Concerned with the increased participation in online alt-right groups after the 2016 presidential elections and the increasingly sophisticated yet unregulated social media ecosystem, we began our first endeavor in exploring the topics of interest within alt-right groups. In response to violent and harassing content, mainstream social media platforms have explored various forms of content moderation to rule out hateful content, which included the banning of some right-leaning extremist users (Berger, 2018) and the removal of their accounts. Those who felt censored sought out alternative platforms such as Gab, whose claims of minimal moderation, freedom of speech, and individual liberty, was especially appealing. As such, Gab has become well-associated with and used as a social media platform for the alt-right. Our project then explored the discourses generated by Gab users for the period between 2016 and 2019.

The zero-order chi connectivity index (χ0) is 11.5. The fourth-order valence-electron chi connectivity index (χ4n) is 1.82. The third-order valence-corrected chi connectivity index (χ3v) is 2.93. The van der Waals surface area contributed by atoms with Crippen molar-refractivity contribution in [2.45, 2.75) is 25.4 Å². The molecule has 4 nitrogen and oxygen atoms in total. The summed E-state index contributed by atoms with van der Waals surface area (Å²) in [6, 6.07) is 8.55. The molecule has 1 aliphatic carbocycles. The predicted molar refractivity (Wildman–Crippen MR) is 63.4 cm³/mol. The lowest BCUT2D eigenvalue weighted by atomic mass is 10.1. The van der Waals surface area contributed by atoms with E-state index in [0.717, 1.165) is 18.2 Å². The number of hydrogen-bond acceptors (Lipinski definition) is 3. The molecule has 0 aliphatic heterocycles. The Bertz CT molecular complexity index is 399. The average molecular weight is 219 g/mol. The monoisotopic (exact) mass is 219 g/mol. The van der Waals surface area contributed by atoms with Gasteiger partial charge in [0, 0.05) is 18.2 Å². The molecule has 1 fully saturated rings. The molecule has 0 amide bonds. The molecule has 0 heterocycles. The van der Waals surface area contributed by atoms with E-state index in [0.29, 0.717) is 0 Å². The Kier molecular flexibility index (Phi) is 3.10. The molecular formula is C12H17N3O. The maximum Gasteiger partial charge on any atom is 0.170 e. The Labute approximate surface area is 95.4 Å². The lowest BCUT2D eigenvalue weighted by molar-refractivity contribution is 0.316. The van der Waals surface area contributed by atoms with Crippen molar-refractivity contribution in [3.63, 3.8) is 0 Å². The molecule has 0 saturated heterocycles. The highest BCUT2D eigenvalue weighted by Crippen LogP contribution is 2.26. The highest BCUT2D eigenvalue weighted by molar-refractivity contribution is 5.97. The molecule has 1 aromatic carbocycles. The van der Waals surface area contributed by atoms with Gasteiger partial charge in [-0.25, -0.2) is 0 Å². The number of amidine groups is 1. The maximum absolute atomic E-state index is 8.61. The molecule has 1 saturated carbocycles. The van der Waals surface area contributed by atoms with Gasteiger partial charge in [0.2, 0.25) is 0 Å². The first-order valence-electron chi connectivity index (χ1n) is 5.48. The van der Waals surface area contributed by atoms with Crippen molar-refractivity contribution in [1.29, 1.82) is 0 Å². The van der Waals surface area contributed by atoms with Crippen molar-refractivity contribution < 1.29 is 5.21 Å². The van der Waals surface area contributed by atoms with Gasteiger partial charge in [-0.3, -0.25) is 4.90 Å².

Alt-right women online
This project grew out of our interest in understanding how do women in alt-right movements establish and navigate gender roles and expectations within these communities, especially through banal interactions. We are also interested in how gender roles and expectations in these communities are linked to normative gender expectations. In addition to understanding the dynamics of gendered roles within these groups, we are also interested in understanding the role social media platforms play in facilitating and influencing interactions, as well as (dis)encourage community growth and in-group loyalty.